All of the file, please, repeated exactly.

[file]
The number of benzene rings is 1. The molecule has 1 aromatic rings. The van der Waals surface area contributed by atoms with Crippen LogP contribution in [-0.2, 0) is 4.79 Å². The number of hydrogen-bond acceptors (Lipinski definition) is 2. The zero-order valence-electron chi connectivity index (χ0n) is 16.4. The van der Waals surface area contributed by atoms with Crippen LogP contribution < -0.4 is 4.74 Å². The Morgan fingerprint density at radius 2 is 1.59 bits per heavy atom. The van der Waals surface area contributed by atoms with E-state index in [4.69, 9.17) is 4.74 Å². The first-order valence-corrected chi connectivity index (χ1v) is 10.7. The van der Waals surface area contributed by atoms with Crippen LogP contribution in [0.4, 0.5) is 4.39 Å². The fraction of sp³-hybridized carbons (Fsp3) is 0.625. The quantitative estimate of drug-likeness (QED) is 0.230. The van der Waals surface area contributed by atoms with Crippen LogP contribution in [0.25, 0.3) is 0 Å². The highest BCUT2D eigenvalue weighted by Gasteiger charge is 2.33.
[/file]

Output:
The number of benzene rings is 1. The molecule has 1 aromatic rings. The van der Waals surface area contributed by atoms with Crippen LogP contribution in [-0.2, 0) is 4.79 Å². The number of hydrogen-bond acceptors (Lipinski definition) is 2. The zero-order valence-electron chi connectivity index (χ0n) is 16.4. The van der Waals surface area contributed by atoms with Crippen LogP contribution < -0.4 is 4.74 Å². The Morgan fingerprint density at radius 2 is 1.59 bits per heavy atom. The van der Waals surface area contributed by atoms with E-state index in [4.69, 9.17) is 4.74 Å². The first-order valence-corrected chi connectivity index (χ1v) is 10.7. The van der Waals surface area contributed by atoms with Crippen LogP contribution in [0.4, 0.5) is 4.39 Å². The fraction of sp³-hybridized carbons (Fsp3) is 0.625. The quantitative estimate of drug-likeness (QED) is 0.230. The van der Waals surface area contributed by atoms with Crippen LogP contribution in [0.25, 0.3) is 0 Å². The highest BCUT2D eigenvalue weighted by Gasteiger charge is 2.33.